Swiss regulators have banned Junkers Ju 52 operator Ju-Air from conducting commercial passenger flights with the fleet, although it will be permitted to offer private flights for club members.

The decision by the Swiss federal office for civil aviation follows the fatal accident involving a Ju-Air Ju 52 in August last year.

Regulators have reviewed the risks of passenger flights with vintage aircraft and concluded that commercial operations with historic aircraft no longer meet current safety requirements.

“This decision is also backed by facts from the continuing accident investigation,” says the office.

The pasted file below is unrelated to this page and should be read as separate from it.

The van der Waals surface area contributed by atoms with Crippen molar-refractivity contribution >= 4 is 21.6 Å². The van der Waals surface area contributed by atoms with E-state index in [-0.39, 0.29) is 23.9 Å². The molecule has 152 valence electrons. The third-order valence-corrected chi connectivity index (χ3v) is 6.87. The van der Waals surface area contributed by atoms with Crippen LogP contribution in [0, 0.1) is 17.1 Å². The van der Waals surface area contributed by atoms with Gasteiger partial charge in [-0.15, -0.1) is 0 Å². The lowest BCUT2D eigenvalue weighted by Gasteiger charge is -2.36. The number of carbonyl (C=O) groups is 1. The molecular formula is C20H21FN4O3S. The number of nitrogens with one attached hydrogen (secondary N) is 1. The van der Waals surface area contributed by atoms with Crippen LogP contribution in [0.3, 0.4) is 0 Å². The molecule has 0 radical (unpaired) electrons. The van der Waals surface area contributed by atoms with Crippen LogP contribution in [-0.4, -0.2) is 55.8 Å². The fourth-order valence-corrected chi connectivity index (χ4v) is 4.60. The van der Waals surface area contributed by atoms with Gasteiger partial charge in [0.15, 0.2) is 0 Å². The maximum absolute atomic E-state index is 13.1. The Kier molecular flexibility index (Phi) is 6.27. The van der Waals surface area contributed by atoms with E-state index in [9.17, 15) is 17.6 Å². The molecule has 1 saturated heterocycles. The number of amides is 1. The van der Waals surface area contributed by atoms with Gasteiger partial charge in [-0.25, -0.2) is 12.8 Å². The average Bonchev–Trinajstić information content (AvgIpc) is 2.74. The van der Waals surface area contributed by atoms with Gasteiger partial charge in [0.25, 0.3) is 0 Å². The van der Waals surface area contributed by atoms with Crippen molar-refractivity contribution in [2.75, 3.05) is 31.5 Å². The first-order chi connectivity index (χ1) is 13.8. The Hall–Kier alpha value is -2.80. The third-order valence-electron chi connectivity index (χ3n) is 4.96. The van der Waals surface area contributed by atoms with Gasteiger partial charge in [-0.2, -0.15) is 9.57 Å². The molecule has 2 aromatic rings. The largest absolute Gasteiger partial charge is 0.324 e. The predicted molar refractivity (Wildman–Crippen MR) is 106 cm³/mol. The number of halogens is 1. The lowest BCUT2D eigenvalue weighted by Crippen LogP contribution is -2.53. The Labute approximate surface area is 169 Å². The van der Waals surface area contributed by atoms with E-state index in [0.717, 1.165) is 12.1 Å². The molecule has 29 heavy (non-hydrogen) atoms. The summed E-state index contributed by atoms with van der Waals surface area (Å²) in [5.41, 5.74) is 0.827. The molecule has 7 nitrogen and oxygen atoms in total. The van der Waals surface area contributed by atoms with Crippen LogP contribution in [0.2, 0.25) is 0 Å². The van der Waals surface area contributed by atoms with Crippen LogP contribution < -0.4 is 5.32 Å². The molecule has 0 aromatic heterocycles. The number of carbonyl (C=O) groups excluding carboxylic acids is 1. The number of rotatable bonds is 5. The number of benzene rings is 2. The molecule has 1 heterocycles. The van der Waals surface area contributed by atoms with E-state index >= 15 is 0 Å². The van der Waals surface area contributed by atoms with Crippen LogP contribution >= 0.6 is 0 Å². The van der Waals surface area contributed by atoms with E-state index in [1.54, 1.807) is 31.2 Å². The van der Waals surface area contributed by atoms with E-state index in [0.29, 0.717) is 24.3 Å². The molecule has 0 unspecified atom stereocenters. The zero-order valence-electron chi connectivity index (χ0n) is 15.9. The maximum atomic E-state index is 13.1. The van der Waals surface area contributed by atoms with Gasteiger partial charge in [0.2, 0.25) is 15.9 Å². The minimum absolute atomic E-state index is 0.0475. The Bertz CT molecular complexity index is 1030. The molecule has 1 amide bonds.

It adds that changes to European vintage aircraft legislation this year will disallow commercial services.

The office says it aims to allow historic aircraft to continue flying. Operators will still be allowed to transport passengers but they will need to be members of a dedicated club for at least 30 days, and be educated on the particular risks of flying in vintage types.

Two remaining Ju 52s in the Ju-Air fleet remain grounded over earlier technical findings revealed during the crash probe. No date for resumption of Ju-Air flights has been proposed.

The office points out that there is no manufacturer with specific responsibility for airworthiness of the Ju 52 and that the regulator is “not in a position to take on this task”.

Private operators must either have sufficient in-house knowledge or be able to outsource the work to a suitable partner.